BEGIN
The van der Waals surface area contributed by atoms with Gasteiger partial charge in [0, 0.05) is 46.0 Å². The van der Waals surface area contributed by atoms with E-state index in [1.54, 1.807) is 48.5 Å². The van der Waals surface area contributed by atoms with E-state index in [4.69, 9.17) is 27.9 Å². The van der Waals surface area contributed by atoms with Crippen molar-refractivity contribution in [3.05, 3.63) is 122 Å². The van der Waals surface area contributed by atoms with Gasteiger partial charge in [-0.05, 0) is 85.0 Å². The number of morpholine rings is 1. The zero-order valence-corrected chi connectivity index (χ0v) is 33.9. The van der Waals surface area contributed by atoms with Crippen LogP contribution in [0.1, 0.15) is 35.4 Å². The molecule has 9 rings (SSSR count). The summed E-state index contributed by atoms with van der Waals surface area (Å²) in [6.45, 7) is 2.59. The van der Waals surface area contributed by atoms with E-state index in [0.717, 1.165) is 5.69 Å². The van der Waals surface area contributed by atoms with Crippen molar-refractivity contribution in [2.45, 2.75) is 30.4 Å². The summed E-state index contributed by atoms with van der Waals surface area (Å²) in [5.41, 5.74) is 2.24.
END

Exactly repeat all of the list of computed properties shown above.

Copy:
The van der Waals surface area contributed by atoms with Gasteiger partial charge in [0, 0.05) is 46.0 Å². The van der Waals surface area contributed by atoms with E-state index in [1.54, 1.807) is 48.5 Å². The van der Waals surface area contributed by atoms with E-state index in [4.69, 9.17) is 27.9 Å². The van der Waals surface area contributed by atoms with Crippen molar-refractivity contribution in [3.05, 3.63) is 122 Å². The van der Waals surface area contributed by atoms with Gasteiger partial charge in [-0.05, 0) is 85.0 Å². The number of morpholine rings is 1. The zero-order valence-corrected chi connectivity index (χ0v) is 33.9. The van der Waals surface area contributed by atoms with Crippen LogP contribution in [0.1, 0.15) is 35.4 Å². The molecule has 9 rings (SSSR count). The summed E-state index contributed by atoms with van der Waals surface area (Å²) in [6.45, 7) is 2.59. The van der Waals surface area contributed by atoms with E-state index in [0.717, 1.165) is 5.69 Å². The van der Waals surface area contributed by atoms with Crippen molar-refractivity contribution in [2.45, 2.75) is 30.4 Å². The summed E-state index contributed by atoms with van der Waals surface area (Å²) in [5.41, 5.74) is 2.24.